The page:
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Eagle Landing is UNT’s newest AYCTE dining hall, with seven concepts offering mostly scratch-made dishes.

On the dining end, everything is expected to be open and fully staffed, Balabuch says. The department traditionally employs some 1,400 individuals, 170 of them full-timers and the rest hourly workers and students.

“I know many foodservices have staffing problems at the moment, but considering we are starting behind the dime because of the reduced work force we had this spring, we are actually on pace to where we would normally be to get staff in place for fall,” he claims.

Of course, among the outlets to be open is Eagle Landing, which had a soft opening in the spring semester that was interrupted by damage caused by the inclement spring weather that hit Texas, but it is now expected to operate at its full potential, replacing the antiquated—and now closed—Kerr Dining Hall as the fifth all-you-care-to-eat residential dining outlet on campus and adding not only better and more food options but also about 300 more seats in the process.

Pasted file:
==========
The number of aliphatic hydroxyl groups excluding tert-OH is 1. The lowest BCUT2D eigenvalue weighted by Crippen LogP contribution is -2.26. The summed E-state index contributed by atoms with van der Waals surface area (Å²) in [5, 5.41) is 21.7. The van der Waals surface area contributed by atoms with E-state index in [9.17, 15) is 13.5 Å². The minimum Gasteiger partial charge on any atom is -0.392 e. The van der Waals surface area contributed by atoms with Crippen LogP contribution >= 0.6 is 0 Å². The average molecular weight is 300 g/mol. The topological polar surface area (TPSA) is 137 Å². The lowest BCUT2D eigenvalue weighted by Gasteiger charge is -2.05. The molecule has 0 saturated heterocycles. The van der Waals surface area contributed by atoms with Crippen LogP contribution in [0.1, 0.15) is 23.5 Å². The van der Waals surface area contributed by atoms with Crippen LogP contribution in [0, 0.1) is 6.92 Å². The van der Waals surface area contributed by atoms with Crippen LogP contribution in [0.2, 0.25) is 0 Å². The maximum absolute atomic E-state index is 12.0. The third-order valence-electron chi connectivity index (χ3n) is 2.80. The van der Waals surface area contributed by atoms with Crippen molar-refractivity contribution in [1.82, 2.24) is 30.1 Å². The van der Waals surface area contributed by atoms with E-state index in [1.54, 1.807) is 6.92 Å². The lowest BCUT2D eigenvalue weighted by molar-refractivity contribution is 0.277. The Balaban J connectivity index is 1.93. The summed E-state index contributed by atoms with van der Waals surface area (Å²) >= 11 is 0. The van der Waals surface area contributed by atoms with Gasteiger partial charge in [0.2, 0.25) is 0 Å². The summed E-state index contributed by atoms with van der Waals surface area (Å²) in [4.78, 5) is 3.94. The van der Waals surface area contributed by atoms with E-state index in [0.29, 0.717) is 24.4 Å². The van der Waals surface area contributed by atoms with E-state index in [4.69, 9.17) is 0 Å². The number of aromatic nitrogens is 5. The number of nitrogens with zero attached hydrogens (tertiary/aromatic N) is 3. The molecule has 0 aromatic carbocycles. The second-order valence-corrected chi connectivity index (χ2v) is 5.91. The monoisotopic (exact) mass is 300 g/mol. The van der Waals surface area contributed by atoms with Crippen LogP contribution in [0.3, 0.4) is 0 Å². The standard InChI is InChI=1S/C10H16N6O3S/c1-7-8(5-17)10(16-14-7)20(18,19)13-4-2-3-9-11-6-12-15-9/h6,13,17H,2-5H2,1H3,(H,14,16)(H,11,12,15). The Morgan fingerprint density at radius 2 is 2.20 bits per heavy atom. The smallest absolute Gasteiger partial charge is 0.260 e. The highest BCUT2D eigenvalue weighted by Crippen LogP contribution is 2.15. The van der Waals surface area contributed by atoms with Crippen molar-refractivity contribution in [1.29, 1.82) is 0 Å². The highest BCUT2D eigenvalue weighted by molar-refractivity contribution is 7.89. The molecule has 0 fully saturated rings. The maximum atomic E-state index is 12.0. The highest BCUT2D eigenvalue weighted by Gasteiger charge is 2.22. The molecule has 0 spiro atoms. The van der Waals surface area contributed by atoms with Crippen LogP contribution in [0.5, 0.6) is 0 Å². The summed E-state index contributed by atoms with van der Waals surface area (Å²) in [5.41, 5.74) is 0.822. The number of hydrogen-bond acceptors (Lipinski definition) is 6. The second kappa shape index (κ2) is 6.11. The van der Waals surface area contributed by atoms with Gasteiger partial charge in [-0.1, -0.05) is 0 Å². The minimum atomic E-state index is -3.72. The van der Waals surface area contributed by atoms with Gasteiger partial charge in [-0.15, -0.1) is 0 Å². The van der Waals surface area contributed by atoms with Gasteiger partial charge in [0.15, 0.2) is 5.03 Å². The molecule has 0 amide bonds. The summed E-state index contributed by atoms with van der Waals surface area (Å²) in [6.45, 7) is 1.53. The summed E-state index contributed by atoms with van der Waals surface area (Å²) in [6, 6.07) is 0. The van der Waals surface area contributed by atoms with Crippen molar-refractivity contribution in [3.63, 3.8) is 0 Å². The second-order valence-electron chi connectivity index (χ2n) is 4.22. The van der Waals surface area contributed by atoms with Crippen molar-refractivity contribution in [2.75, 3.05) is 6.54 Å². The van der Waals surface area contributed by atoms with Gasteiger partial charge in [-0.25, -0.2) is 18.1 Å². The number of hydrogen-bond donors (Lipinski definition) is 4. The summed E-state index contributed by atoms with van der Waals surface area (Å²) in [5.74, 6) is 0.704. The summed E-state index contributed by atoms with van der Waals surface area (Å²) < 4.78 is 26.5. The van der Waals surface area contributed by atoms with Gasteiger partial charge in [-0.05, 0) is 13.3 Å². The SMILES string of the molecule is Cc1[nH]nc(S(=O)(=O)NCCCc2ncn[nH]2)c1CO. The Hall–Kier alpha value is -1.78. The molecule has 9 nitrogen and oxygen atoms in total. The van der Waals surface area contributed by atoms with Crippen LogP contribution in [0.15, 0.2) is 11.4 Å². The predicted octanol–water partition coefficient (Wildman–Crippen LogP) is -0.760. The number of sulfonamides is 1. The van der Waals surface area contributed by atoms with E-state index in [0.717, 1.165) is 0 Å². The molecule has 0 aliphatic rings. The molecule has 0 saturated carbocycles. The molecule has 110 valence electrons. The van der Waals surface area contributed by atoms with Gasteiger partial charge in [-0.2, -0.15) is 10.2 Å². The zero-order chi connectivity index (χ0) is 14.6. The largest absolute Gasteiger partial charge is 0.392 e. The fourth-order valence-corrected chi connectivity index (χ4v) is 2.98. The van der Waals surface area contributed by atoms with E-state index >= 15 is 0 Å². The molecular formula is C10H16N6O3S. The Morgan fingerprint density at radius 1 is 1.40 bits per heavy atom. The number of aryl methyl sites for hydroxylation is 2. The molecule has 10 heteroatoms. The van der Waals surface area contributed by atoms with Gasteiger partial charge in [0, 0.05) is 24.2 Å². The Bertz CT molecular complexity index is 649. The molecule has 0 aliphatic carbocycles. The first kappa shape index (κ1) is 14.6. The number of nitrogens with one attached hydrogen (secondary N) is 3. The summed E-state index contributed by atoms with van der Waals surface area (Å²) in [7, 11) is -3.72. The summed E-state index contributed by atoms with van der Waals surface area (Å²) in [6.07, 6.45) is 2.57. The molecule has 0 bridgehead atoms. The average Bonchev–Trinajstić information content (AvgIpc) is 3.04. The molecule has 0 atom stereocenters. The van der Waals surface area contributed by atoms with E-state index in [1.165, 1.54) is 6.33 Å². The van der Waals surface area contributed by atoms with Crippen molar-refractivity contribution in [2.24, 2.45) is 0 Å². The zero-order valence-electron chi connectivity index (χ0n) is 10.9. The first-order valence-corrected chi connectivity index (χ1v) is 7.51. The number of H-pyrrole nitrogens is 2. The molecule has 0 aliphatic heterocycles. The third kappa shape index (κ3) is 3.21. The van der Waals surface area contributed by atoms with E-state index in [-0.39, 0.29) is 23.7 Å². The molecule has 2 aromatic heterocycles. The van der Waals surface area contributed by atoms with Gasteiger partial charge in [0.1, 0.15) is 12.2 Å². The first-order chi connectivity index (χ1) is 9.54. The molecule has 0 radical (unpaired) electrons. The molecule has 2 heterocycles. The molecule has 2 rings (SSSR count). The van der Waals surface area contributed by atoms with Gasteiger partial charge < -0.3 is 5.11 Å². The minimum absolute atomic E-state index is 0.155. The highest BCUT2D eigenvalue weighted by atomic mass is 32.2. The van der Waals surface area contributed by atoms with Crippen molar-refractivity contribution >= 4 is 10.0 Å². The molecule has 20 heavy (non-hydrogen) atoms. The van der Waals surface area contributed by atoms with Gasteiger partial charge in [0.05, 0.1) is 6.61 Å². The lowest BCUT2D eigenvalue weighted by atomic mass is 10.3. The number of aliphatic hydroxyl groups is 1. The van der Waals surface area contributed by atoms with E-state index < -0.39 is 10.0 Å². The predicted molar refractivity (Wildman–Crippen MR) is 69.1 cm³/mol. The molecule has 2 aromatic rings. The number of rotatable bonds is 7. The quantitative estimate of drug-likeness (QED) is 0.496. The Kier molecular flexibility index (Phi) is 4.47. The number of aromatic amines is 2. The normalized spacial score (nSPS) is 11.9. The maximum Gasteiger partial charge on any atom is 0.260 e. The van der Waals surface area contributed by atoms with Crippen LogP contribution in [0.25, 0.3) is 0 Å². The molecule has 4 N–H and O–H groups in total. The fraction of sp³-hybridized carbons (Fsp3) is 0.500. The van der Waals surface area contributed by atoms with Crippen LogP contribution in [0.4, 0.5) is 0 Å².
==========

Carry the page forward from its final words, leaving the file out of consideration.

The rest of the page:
“Eagle Landing brings a free-standing dining hall to campus and allows us a recommitment to how we do food, which is primarily with an ingredient-based approach that we look to make as much in-house as possible,” Balabuch explains. “It is set up like food court with seven restaurants, with all-you-care-to-eat access to all locations.”

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This plated plant-based dish is an example of the kinds of quality fare available to diners with specific dietary requirements such as vegan or allergen-free from the UNT dining program’s various outlets.

The seven platforms in Eagle Landing are…